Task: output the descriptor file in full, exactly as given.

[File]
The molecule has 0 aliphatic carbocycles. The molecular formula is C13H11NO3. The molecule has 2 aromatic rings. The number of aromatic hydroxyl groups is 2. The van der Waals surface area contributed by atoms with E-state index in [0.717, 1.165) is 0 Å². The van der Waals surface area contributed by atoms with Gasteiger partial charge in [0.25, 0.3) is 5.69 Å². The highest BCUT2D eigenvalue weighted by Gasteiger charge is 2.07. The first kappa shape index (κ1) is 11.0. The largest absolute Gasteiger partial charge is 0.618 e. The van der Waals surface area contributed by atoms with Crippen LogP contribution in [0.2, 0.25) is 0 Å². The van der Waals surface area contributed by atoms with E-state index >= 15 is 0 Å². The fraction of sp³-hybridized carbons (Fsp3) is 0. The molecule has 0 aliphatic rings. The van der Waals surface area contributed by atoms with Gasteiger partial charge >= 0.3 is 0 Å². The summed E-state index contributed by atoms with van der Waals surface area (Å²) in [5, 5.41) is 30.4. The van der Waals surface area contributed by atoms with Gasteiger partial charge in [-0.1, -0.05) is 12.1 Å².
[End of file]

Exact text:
The molecule has 0 aliphatic carbocycles. The molecular formula is C13H11NO3. The molecule has 2 aromatic rings. The number of aromatic hydroxyl groups is 2. The van der Waals surface area contributed by atoms with E-state index in [0.717, 1.165) is 0 Å². The van der Waals surface area contributed by atoms with Gasteiger partial charge in [0.25, 0.3) is 5.69 Å². The highest BCUT2D eigenvalue weighted by Gasteiger charge is 2.07. The first kappa shape index (κ1) is 11.0. The largest absolute Gasteiger partial charge is 0.618 e. The van der Waals surface area contributed by atoms with Crippen LogP contribution in [0.2, 0.25) is 0 Å². The van der Waals surface area contributed by atoms with E-state index >= 15 is 0 Å². The fraction of sp³-hybridized carbons (Fsp3) is 0. The molecule has 0 aliphatic rings. The van der Waals surface area contributed by atoms with Gasteiger partial charge >= 0.3 is 0 Å². The summed E-state index contributed by atoms with van der Waals surface area (Å²) in [5, 5.41) is 30.4. The van der Waals surface area contributed by atoms with Gasteiger partial charge in [-0.1, -0.05) is 12.1 Å².